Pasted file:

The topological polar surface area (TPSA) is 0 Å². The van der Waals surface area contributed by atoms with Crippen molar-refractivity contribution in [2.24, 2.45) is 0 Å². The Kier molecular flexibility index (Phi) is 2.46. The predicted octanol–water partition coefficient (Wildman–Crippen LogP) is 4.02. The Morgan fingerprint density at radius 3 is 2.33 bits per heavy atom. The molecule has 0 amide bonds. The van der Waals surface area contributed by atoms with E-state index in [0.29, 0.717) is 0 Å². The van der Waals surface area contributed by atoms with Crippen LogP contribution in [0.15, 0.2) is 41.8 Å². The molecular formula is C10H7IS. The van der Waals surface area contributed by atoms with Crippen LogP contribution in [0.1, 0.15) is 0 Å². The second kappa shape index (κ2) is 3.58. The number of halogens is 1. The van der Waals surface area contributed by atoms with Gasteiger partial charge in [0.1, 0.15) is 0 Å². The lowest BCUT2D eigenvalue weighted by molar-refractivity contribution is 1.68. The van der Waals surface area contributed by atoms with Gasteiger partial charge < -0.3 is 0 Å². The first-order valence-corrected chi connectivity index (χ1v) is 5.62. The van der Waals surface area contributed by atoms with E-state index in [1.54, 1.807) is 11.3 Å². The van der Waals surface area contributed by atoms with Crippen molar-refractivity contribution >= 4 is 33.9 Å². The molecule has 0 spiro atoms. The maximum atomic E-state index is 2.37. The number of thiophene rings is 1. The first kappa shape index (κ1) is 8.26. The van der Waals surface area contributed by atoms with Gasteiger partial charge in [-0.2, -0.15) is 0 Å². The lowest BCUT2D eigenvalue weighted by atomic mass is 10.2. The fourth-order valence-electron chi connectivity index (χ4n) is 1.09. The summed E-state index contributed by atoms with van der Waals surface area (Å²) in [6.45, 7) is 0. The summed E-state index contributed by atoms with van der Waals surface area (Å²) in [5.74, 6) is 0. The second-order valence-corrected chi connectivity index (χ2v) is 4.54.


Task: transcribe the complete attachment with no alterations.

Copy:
The topological polar surface area (TPSA) is 0 Å². The van der Waals surface area contributed by atoms with Crippen molar-refractivity contribution in [2.24, 2.45) is 0 Å². The Kier molecular flexibility index (Phi) is 2.46. The predicted octanol–water partition coefficient (Wildman–Crippen LogP) is 4.02. The Morgan fingerprint density at radius 3 is 2.33 bits per heavy atom. The molecule has 0 amide bonds. The van der Waals surface area contributed by atoms with E-state index in [0.29, 0.717) is 0 Å². The van der Waals surface area contributed by atoms with Crippen LogP contribution in [0.15, 0.2) is 41.8 Å². The molecular formula is C10H7IS. The van der Waals surface area contributed by atoms with Crippen LogP contribution in [0.1, 0.15) is 0 Å². The second kappa shape index (κ2) is 3.58. The number of halogens is 1. The van der Waals surface area contributed by atoms with Gasteiger partial charge in [0.1, 0.15) is 0 Å². The lowest BCUT2D eigenvalue weighted by molar-refractivity contribution is 1.68. The van der Waals surface area contributed by atoms with Gasteiger partial charge < -0.3 is 0 Å². The first-order valence-corrected chi connectivity index (χ1v) is 5.62. The van der Waals surface area contributed by atoms with E-state index in [1.54, 1.807) is 11.3 Å². The van der Waals surface area contributed by atoms with Crippen molar-refractivity contribution >= 4 is 33.9 Å². The molecule has 0 spiro atoms. The maximum atomic E-state index is 2.37. The number of thiophene rings is 1. The first kappa shape index (κ1) is 8.26. The van der Waals surface area contributed by atoms with Gasteiger partial charge in [-0.2, -0.15) is 0 Å². The lowest BCUT2D eigenvalue weighted by atomic mass is 10.2. The fourth-order valence-electron chi connectivity index (χ4n) is 1.09. The summed E-state index contributed by atoms with van der Waals surface area (Å²) in [6.45, 7) is 0. The summed E-state index contributed by atoms with van der Waals surface area (Å²) in [5.74, 6) is 0. The second-order valence-corrected chi connectivity index (χ2v) is 4.54.